Much more fun than the real Middle Ages
Whether a lady or a wench, a prince or a page, you're welcome at Puddleton on Piddle.
By EILEEN SCHULTE
© St. Petersburg Times, published March 8, 2001
LARGO -- Ah, the Middle Ages, a time of feudalism, chivalry, knights in shining armor, unicorns and large turkey legs.
[Times files 1995]
The royals always draw a crowd. Here, Sheriff Rupert Kilpatrick (Kirk Simpson of St. Petersburg) and others offer food to Queen Catherine (Mary Kababik of Sarasota) at a past Bay Area Renaissance Festival.
If you overlook the Black Death, barbarians and torture chambers, it was a great time.
Especially in the picture-perfect English village of Puddleton on Piddle, circa 1570.
A cast of more than 100 actors will re-create the gentler side of Olde English village life every weekend from 10 a.m. to 6 p.m., Saturday through April 15, during the 22nd anniversary Bay Area Renaissance Festival at 400 Central Park Drive, Largo.
Well, maybe it's not so gentle. There will be a chopping block, pillory and an executioner named Dragfoot.
No wonder the town crier actually walks around crying.
Of course, this village has its own idiot. William Braelsford is "an irritant. He gets in the way and creates havoc," said Tom Bennett, 65, of Palm Harbor, who plays Lord Mayor Sir Thomas Francis Cranworthy (villagers address him as Your Worship).
And then there's Sue Lentz, whom the villagers address as "wench."
Lentz, 50, plays a tough, ear-pinching serving wench named Annie with a history of fighting women and thieves.
"I like the cat fights," she admitted.
But she has to scale back her scratching and clawing for the time being. There are more important things to do. Like guarding the Holy Grail of Ale at the old Barrelsbottom Inn run by a character named Celia Barrelsbottom and her husband.
The bar holds the last bottle of Holy Grail of Ale, made of hops, barley and a little something else -- and we're not talking about yeast. Take a swig of this powerful stuff and you get more than a buzz. You get eternal drunkenness and -- this is the best part -- no hangover.
Top that, Budweiser.
To guard the sacred brew, Lentz will jump on the bar and scream at four thieves who try to steal it. She does two shows a day.
Lentz, owner of Susan's Curls & Creations in Largo, loves the Renaissance Festival, and sold Pepsi there for years.
But playing a wench is more fun.
Once you step through the gates of the 40-acre site at Largo Central Park, she said, "you are thrown back into the 16th century. It's a whole fantasy world."
It will be a feast of live jousts by armor-clad fighters, a bustling marketplace, swing rides pushed by actors, jugglers, magicians, fire eaters, human chess matches, minstrels, maidens, peasants and fools.
More than 130 shops will sell hand-crafted jewelry, pottery, leather, artwork, footwear, glass, clothing and furniture. There will also be psychics and hair-braiders.
Food vendors will sell turkey drumsticks, soup in a bread bowl, Scotch eggs, scones, soda, beer and wine.
New on the entertainment lineup this year is Manolete, the Spanish Dancer, a pirate drama and stunt show and Rhythm of the Knights, a movement performance act. And then there are the village stocks.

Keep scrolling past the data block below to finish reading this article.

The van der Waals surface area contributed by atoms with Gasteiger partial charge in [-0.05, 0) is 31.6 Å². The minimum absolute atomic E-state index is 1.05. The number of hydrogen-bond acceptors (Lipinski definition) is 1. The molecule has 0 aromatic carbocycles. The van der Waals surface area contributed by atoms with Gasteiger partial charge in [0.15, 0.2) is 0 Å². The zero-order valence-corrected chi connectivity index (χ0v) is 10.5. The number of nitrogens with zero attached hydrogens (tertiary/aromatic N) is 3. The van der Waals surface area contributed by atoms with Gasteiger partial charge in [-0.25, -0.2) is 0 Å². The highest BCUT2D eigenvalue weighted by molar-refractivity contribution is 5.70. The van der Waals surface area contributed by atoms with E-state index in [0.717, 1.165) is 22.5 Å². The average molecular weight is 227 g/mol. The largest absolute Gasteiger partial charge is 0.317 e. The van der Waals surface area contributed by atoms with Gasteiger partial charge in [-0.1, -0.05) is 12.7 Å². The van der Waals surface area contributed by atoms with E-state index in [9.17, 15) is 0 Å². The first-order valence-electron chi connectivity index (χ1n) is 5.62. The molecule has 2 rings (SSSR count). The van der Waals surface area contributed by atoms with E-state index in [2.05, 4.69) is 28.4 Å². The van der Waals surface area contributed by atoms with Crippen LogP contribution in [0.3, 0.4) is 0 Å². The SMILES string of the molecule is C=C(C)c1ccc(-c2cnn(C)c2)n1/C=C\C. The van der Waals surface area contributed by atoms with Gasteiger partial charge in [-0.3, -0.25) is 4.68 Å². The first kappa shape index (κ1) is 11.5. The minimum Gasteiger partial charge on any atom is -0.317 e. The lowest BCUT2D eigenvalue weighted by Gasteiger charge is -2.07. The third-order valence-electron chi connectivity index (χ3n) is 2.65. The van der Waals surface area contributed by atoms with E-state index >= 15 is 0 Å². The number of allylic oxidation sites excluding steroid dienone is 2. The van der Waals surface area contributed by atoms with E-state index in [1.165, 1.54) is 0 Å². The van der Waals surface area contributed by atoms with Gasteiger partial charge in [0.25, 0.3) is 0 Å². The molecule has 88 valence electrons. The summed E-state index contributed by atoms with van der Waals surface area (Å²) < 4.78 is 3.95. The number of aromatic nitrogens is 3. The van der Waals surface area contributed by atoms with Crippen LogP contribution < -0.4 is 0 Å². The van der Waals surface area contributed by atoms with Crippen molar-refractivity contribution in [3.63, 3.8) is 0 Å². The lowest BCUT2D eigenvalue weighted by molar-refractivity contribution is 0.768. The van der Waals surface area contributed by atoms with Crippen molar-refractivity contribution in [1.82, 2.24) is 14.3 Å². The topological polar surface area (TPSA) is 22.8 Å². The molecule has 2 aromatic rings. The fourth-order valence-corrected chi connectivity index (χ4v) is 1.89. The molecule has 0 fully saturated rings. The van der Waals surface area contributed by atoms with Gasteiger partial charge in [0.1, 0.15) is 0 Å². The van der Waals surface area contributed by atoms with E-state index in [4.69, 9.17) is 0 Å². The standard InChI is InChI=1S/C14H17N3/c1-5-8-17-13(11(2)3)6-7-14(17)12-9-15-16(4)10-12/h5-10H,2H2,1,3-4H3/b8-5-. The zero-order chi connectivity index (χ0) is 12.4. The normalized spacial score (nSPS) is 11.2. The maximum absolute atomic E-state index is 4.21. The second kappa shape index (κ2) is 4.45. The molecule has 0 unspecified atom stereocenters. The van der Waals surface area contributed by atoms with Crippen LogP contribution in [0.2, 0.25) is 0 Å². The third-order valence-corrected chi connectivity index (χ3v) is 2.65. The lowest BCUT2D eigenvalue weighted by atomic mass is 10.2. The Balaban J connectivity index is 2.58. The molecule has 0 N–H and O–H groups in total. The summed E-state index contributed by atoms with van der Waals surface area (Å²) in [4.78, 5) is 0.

For a small "bribe," you can lock your friends up in the pillory. They'll love you for it.
The 22nd annual Bay Area Renaissance Festival, 10 a.m. to 6 p.m. Saturdays and Sundays, March 10 through April 15, plus Friday, April 6 and 13, rain or shine. Admission: $12.95 adults, $10.95 seniors, $5.95 ages 5-12 (4 and younger are free). Season passes available. The festival is at 400 Central Park Drive, Largo. Advance tickets and passes available 9 a.m. to 5 p.m., Monday through Friday at the festival office, 1920 Lake Ave. SE, Suite 4, Largo. Call (727) 586-5423.
Each weekend of the Renaissance Festival has its own theme:
SATURDAY AND SUNDAY, WINE AND ROSES: Features free wine tasting (1:30 and 4 p.m. at New Gate Inn); grape stomping (11 a.m., New Gate Inn); wooing contest (2 p.m., chess field); Romeo & Juliet auditions (2 p.m., chess field); and a wedding vow renewal (5 p.m., chess field).
MARCH 17-18, IRISH FESTIVAL: Features Knight Wrap (11:30 a.m., children's realm); bar keeper's contest (1:30 p.m., New Gate Inn); hot potato toss (3 p.m., children's realm).
MARCH 24-25, HIGHLAND CELEBRATION: Features a pipe and drum band (2 p.m., chess field); Highland games (2:30 p.m., joust field); tug-o-war (2:30 p.m., joust field); junior caber toss (3 p.m., children's realm).
MARCH 31-APRIL 1, ROYAL ALE FESTIVAL: Features a treasure hunt (11:30 p.m., children's realm); free beer tasting (time to be announced, New Gate Inn); press-a-wench (2 p.m., chess field); and the perfect pirate contest (3 p.m., children's realm).
APRIL 6-8, WONDERS OF THE WORLD: Features belly-dancing lessons (11:30 p.m., children's realm); belly-dance competitions (2 p.m., chess field); Manolete, the Spanish Dancer (11 a.m. and additional times) Wychwood Theatre); and a costume contest (3 p.m., chess field).
APRIL 13-15, SPRING FLING: Features maypole dancing (10:15 a.m. at the maypole); Easter egg hunts (11:30 a.m. and 3 p.m., children's realm); May queen contest (2 p.m., chess field); and an Easter service (check special events kiosks inside and outside the front gate for more information).
Scheduled events are subject to change.
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